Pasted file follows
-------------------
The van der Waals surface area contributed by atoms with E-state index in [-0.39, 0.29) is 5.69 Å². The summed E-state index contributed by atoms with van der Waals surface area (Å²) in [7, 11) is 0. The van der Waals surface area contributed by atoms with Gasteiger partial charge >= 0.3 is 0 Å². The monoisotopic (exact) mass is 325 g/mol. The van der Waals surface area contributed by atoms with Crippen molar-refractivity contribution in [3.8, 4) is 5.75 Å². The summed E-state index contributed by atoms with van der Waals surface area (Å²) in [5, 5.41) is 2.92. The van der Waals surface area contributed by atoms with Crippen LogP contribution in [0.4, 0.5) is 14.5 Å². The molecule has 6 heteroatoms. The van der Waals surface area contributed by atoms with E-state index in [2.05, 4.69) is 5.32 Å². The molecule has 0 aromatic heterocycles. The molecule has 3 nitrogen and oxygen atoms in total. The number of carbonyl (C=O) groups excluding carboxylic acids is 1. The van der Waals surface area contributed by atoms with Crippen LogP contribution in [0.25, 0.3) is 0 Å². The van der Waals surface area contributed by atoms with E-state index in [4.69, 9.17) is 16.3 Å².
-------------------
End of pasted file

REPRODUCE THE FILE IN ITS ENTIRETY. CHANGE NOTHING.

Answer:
The van der Waals surface area contributed by atoms with E-state index in [-0.39, 0.29) is 5.69 Å². The summed E-state index contributed by atoms with van der Waals surface area (Å²) in [7, 11) is 0. The van der Waals surface area contributed by atoms with Gasteiger partial charge >= 0.3 is 0 Å². The monoisotopic (exact) mass is 325 g/mol. The van der Waals surface area contributed by atoms with Crippen molar-refractivity contribution in [3.8, 4) is 5.75 Å². The summed E-state index contributed by atoms with van der Waals surface area (Å²) in [5, 5.41) is 2.92. The van der Waals surface area contributed by atoms with Crippen LogP contribution in [0.4, 0.5) is 14.5 Å². The molecule has 6 heteroatoms. The van der Waals surface area contributed by atoms with E-state index in [2.05, 4.69) is 5.32 Å². The molecule has 0 aromatic heterocycles. The molecule has 3 nitrogen and oxygen atoms in total. The number of carbonyl (C=O) groups excluding carboxylic acids is 1. The van der Waals surface area contributed by atoms with Crippen LogP contribution in [0.25, 0.3) is 0 Å². The van der Waals surface area contributed by atoms with E-state index in [4.69, 9.17) is 16.3 Å².